Beirut Blast probe, instigation of sectarian violence, setting the field for the 2022 elections

Clashes between political partisans on the streets of Beirut underline how a lack of accountability for the 2020 port disaster is feeding into revivified sectarian tensions.

By Indi Phillips

On 12 October, prosecutors released two arrest warrants for former ministers in the Lebanese government, Ghazi Zaitar and Al Hassan Khalil, in connection with the deadly 2020 Port of Beirut Blast. In response, members of the Shi’a majority Amal and Hezbollah parties called on supporters to march through Badaro and Ein er Rummene to the Palais de Justice area of Beirut, on 14 October, to demand the withdrawal of the warrants. Hundreds of young men poured onto the main road toward Tayouneh chanting ‘Shi’a, Shi’a’ as they ran. Gunfire then erupted, triggering mass panic and rioting.

Beirut is still a city carved up into areas defined by their ruling militia, remnants of a patchwork territorial distribution from the Lebanese Civil War. So when supporters of Hezbollah and Amal ran through the streets of Ein er Rummane and Badaro, areas held by the Lebanese Forces (LF), the second largest Christian militia and political party in the country, chanting ‘Shi’a, Shi’a’, this call was both a political and territorial challenge.

The first shots were fired before the protesters arrived at their destination. Video footage revealed that the first shot was fired by a Lebanese Armed Forces (LAF) soldier who shot point blank at a protester. After this, snipers began shooting from rooftops; Amal and Hezbollah members responded with machine guns and rocket propelled grenade launchers. The shooting lasted over four hours and resulted in seven deaths and 32 injuries. As of this writing, there is still no evidence as to who the snipers were. Amal and Hezbollah have publicly accused Samir Geagea, leader of the LF, of sending his fighters to target the protesters, though this has been denied by the LF leader.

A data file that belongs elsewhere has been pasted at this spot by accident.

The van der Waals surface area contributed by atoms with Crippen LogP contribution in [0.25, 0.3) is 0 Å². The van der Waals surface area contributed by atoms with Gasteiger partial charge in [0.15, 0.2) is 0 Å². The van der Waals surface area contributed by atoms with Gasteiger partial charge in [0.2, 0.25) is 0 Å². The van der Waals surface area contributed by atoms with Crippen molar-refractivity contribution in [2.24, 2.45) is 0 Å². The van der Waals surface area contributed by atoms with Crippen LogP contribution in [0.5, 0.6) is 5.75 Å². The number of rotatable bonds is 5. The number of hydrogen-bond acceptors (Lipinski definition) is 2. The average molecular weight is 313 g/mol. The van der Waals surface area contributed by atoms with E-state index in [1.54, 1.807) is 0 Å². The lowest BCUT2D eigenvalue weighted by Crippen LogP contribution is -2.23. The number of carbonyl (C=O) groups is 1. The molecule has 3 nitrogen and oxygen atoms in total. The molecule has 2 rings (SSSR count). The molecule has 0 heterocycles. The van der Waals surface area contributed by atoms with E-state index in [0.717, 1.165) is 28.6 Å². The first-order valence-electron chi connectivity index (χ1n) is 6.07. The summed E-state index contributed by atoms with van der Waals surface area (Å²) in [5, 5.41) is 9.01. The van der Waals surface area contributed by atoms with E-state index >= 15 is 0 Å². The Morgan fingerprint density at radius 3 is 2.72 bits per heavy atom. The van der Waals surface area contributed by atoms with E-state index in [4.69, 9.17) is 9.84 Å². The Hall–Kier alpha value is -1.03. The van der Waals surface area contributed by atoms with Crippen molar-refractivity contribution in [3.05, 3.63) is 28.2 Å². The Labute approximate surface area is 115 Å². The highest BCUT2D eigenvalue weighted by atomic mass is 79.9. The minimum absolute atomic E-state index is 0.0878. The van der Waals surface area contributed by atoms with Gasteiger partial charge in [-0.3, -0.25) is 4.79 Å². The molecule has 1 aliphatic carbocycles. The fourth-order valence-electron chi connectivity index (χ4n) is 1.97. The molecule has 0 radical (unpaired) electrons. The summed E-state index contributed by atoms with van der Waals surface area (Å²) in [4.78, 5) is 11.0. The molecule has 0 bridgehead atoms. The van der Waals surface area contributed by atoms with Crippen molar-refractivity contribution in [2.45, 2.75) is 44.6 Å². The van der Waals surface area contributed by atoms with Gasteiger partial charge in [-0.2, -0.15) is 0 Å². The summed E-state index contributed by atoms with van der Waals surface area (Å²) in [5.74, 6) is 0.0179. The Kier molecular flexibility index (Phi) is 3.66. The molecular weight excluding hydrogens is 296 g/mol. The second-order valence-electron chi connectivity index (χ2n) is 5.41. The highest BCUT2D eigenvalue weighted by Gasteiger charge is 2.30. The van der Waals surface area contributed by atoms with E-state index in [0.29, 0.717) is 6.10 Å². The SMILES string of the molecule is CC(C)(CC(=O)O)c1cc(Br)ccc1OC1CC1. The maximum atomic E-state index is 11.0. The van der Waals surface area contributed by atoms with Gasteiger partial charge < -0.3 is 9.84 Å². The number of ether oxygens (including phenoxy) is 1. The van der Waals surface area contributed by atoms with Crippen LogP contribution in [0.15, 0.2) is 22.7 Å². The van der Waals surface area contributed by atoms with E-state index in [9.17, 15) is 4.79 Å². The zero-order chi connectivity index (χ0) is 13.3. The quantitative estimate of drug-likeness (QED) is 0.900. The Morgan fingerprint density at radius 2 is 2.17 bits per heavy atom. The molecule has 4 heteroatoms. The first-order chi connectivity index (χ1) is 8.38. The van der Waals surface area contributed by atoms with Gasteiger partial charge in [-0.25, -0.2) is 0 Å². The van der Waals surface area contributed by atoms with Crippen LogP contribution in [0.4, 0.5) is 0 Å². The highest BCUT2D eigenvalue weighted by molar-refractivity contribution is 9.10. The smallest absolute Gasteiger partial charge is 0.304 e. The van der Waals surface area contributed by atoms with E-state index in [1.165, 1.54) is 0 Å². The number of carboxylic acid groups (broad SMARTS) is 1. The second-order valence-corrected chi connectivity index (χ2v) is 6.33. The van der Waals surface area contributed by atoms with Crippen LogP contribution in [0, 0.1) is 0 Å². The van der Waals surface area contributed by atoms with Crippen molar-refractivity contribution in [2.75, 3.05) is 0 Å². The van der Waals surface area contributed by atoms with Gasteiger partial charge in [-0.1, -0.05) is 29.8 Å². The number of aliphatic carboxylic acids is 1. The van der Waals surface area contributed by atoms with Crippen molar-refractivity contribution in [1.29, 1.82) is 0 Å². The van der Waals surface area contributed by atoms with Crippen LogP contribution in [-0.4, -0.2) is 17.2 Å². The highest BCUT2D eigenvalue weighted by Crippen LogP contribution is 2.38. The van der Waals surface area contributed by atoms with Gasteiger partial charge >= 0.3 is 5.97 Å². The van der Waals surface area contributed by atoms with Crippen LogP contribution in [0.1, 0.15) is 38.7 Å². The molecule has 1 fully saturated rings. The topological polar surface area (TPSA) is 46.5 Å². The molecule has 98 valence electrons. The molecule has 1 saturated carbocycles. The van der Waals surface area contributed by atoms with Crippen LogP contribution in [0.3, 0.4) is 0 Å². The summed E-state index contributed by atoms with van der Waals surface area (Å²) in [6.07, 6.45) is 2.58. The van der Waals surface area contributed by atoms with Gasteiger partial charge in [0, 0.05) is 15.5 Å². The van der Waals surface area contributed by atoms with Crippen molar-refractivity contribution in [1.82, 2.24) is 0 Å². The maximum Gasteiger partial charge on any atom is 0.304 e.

The violence has helped elevate the profile of the LF. The LF are in direct competition with the Free Patriotic Movement (FPM), the largest Christian political party, represented by President Michel Aoun in parliament for the upcoming March 2022 elections. The FPM is allied with Hezbollah who has called for the cancellation of the disaster probe while the FPM is supportive of the probe. This allows the LF to present itself as less corrupt than its rivals and committed to uncovering the truth of what led to the events of the disaster one year ago.

Representatives of both Amal and Hezbollah have threatened retaliation for the deaths and injuries sustained on 14 October. A retaliatory attack on the LF is widely anticipated. Although the majority of deaths and injuries sustained were of Amal supporters, Hezbollah officials have indicated that they regard their Amal comrades’ deaths as though they were their own casualties. Hezbollah Secretary General Hassan Nasrallah has since played up the attack to his benefit. The party has been losing supporters and funding for some time as their major backer, Iran, is floundering in its own economic crisis. Hezbollah has become underfunded and weakened as a result, and has been perceived as such publicly. The latest clashes showed Hezbollah as warriors and harked back to their creation and raison d’etre as the protectors of the Shi’a community. On the other hand, Hezbollah’s readiness to carry out guerilla warfare in densely populated Beirut played nicely into the hands of LF, allowing them to gain ground as the only Lebanese Christian party who are representing a peaceful political alternative.

The events of 14 October have created a platform for Hezbollah to display its arsenal and combat power, while drawing a red line for further investigations of the port explosion, in which Hezbollah, along with nearly every other centre of entrenched power in the country, is implicated. The spectre of increased sectarian tensions has drawn attention away from other issues to focus on the unstable security situation. While the collapse of the economy remains a motivating force for all voters, the risk of further sectarian conflict raises painful memories of past civil strife going into 2022.

Indi Phillips is a Lebanon-based political and security risk analyst covering Sub-Saharan Africa and the Middle East.

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